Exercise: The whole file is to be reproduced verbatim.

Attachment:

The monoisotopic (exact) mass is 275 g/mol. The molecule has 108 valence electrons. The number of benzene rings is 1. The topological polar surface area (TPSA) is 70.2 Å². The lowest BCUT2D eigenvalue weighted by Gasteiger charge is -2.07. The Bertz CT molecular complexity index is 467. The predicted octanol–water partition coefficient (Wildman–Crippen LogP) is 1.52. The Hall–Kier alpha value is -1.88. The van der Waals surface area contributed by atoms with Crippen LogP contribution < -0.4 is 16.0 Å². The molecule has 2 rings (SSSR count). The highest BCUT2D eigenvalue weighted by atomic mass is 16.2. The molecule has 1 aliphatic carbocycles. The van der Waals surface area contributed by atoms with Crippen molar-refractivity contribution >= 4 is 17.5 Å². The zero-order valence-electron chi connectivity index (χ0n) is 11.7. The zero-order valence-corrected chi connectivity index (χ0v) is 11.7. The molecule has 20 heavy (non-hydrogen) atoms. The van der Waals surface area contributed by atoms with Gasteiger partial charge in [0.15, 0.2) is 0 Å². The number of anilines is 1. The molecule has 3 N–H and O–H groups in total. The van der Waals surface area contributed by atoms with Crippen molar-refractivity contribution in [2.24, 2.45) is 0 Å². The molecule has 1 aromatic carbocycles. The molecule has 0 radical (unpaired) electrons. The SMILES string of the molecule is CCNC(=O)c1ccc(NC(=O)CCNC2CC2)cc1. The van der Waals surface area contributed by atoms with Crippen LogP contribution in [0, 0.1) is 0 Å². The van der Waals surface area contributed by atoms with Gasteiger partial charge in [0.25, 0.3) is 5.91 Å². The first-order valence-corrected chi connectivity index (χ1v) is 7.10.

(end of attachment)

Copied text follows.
The monoisotopic (exact) mass is 275 g/mol. The molecule has 108 valence electrons. The number of benzene rings is 1. The topological polar surface area (TPSA) is 70.2 Å². The lowest BCUT2D eigenvalue weighted by Gasteiger charge is -2.07. The Bertz CT molecular complexity index is 467. The predicted octanol–water partition coefficient (Wildman–Crippen LogP) is 1.52. The Hall–Kier alpha value is -1.88. The van der Waals surface area contributed by atoms with Crippen LogP contribution < -0.4 is 16.0 Å². The molecule has 2 rings (SSSR count). The highest BCUT2D eigenvalue weighted by atomic mass is 16.2. The molecule has 1 aliphatic carbocycles. The van der Waals surface area contributed by atoms with Crippen molar-refractivity contribution >= 4 is 17.5 Å². The zero-order valence-electron chi connectivity index (χ0n) is 11.7. The zero-order valence-corrected chi connectivity index (χ0v) is 11.7. The molecule has 20 heavy (non-hydrogen) atoms. The van der Waals surface area contributed by atoms with Gasteiger partial charge in [0.15, 0.2) is 0 Å². The number of anilines is 1. The molecule has 3 N–H and O–H groups in total. The van der Waals surface area contributed by atoms with Crippen molar-refractivity contribution in [2.24, 2.45) is 0 Å². The molecule has 1 aromatic carbocycles. The molecule has 0 radical (unpaired) electrons. The SMILES string of the molecule is CCNC(=O)c1ccc(NC(=O)CCNC2CC2)cc1. The van der Waals surface area contributed by atoms with Crippen LogP contribution in [0, 0.1) is 0 Å². The van der Waals surface area contributed by atoms with Gasteiger partial charge in [0.25, 0.3) is 5.91 Å². The first-order valence-corrected chi connectivity index (χ1v) is 7.10.